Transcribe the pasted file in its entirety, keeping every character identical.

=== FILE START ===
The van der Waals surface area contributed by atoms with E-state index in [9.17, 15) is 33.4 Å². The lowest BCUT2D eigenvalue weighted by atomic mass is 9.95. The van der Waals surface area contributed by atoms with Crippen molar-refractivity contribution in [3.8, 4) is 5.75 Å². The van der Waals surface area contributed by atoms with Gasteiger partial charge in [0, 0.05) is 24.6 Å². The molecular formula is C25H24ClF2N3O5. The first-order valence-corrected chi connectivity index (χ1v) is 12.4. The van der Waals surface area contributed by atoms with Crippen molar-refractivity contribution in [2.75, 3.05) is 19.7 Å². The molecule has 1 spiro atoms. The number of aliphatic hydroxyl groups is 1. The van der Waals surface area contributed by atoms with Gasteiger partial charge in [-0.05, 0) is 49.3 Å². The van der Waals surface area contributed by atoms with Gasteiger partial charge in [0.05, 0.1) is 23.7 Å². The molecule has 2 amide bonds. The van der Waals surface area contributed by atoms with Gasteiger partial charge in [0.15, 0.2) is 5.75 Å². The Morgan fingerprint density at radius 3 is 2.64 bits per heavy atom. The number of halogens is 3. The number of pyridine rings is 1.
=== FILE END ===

The van der Waals surface area contributed by atoms with E-state index in [9.17, 15) is 33.4 Å². The lowest BCUT2D eigenvalue weighted by atomic mass is 9.95. The van der Waals surface area contributed by atoms with Crippen molar-refractivity contribution in [3.8, 4) is 5.75 Å². The van der Waals surface area contributed by atoms with Gasteiger partial charge in [0, 0.05) is 24.6 Å². The molecular formula is C25H24ClF2N3O5. The first-order valence-corrected chi connectivity index (χ1v) is 12.4. The van der Waals surface area contributed by atoms with Crippen molar-refractivity contribution in [2.75, 3.05) is 19.7 Å². The molecule has 1 spiro atoms. The number of aliphatic hydroxyl groups is 1. The van der Waals surface area contributed by atoms with Gasteiger partial charge in [-0.05, 0) is 49.3 Å². The van der Waals surface area contributed by atoms with Gasteiger partial charge in [0.05, 0.1) is 23.7 Å². The molecule has 2 amide bonds. The van der Waals surface area contributed by atoms with Gasteiger partial charge in [0.15, 0.2) is 5.75 Å². The Morgan fingerprint density at radius 3 is 2.64 bits per heavy atom. The number of halogens is 3. The number of pyridine rings is 1.